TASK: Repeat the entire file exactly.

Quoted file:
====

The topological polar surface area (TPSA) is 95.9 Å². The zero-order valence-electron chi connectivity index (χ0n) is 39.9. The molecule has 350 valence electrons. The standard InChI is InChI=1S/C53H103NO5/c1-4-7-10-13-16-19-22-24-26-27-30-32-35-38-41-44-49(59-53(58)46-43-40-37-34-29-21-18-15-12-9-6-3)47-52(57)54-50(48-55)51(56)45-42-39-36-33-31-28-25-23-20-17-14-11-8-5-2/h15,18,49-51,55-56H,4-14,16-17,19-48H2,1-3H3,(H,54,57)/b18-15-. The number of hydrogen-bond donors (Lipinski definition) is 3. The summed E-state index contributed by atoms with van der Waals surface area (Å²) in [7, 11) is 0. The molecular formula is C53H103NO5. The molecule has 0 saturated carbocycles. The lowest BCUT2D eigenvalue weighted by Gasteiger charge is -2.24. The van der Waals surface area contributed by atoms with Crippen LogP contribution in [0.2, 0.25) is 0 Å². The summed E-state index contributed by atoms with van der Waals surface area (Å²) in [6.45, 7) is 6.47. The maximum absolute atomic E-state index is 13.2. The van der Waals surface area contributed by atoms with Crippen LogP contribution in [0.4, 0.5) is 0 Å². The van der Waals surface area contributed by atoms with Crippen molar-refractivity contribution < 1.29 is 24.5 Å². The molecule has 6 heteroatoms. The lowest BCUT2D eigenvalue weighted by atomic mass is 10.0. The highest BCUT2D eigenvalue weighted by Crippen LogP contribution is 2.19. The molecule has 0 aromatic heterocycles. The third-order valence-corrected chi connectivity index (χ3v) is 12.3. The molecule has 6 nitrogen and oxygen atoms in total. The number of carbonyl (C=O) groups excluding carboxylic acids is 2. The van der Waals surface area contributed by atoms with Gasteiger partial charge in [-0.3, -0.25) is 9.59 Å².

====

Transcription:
The topological polar surface area (TPSA) is 95.9 Å². The zero-order valence-electron chi connectivity index (χ0n) is 39.9. The molecule has 350 valence electrons. The standard InChI is InChI=1S/C53H103NO5/c1-4-7-10-13-16-19-22-24-26-27-30-32-35-38-41-44-49(59-53(58)46-43-40-37-34-29-21-18-15-12-9-6-3)47-52(57)54-50(48-55)51(56)45-42-39-36-33-31-28-25-23-20-17-14-11-8-5-2/h15,18,49-51,55-56H,4-14,16-17,19-48H2,1-3H3,(H,54,57)/b18-15-. The number of hydrogen-bond donors (Lipinski definition) is 3. The summed E-state index contributed by atoms with van der Waals surface area (Å²) in [7, 11) is 0. The molecular formula is C53H103NO5. The molecule has 0 saturated carbocycles. The lowest BCUT2D eigenvalue weighted by Gasteiger charge is -2.24. The van der Waals surface area contributed by atoms with Crippen LogP contribution in [0.2, 0.25) is 0 Å². The summed E-state index contributed by atoms with van der Waals surface area (Å²) in [6.45, 7) is 6.47. The maximum absolute atomic E-state index is 13.2. The van der Waals surface area contributed by atoms with Crippen LogP contribution in [0.4, 0.5) is 0 Å². The van der Waals surface area contributed by atoms with Crippen molar-refractivity contribution < 1.29 is 24.5 Å². The molecule has 6 heteroatoms. The lowest BCUT2D eigenvalue weighted by atomic mass is 10.0. The highest BCUT2D eigenvalue weighted by Crippen LogP contribution is 2.19. The molecule has 0 aromatic heterocycles. The third-order valence-corrected chi connectivity index (χ3v) is 12.3. The molecule has 6 nitrogen and oxygen atoms in total. The number of carbonyl (C=O) groups excluding carboxylic acids is 2. The van der Waals surface area contributed by atoms with Gasteiger partial charge in [-0.3, -0.25) is 9.59 Å².